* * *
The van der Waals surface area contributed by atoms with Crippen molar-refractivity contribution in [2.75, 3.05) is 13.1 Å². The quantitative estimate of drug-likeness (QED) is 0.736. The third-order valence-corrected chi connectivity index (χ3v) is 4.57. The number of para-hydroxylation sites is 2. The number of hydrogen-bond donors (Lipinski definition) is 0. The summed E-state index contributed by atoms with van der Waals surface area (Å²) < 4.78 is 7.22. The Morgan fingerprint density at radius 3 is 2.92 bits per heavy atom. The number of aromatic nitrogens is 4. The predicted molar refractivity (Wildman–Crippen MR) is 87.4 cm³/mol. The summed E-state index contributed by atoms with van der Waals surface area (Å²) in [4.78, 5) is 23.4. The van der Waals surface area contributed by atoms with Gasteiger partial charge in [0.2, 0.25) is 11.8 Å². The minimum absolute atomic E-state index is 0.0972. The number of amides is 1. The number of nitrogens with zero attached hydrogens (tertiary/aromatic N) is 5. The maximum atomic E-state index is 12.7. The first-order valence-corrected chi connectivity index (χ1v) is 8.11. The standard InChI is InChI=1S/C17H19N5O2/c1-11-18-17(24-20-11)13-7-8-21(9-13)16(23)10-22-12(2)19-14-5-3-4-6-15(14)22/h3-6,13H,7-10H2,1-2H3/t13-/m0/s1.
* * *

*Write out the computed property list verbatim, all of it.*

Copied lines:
The van der Waals surface area contributed by atoms with Crippen molar-refractivity contribution in [2.75, 3.05) is 13.1 Å². The quantitative estimate of drug-likeness (QED) is 0.736. The third-order valence-corrected chi connectivity index (χ3v) is 4.57. The number of para-hydroxylation sites is 2. The number of hydrogen-bond donors (Lipinski definition) is 0. The summed E-state index contributed by atoms with van der Waals surface area (Å²) < 4.78 is 7.22. The Morgan fingerprint density at radius 3 is 2.92 bits per heavy atom. The number of aromatic nitrogens is 4. The predicted molar refractivity (Wildman–Crippen MR) is 87.4 cm³/mol. The summed E-state index contributed by atoms with van der Waals surface area (Å²) in [4.78, 5) is 23.4. The van der Waals surface area contributed by atoms with Gasteiger partial charge in [0.2, 0.25) is 11.8 Å². The minimum absolute atomic E-state index is 0.0972. The number of amides is 1. The number of nitrogens with zero attached hydrogens (tertiary/aromatic N) is 5. The maximum atomic E-state index is 12.7. The first-order valence-corrected chi connectivity index (χ1v) is 8.11. The standard InChI is InChI=1S/C17H19N5O2/c1-11-18-17(24-20-11)13-7-8-21(9-13)16(23)10-22-12(2)19-14-5-3-4-6-15(14)22/h3-6,13H,7-10H2,1-2H3/t13-/m0/s1.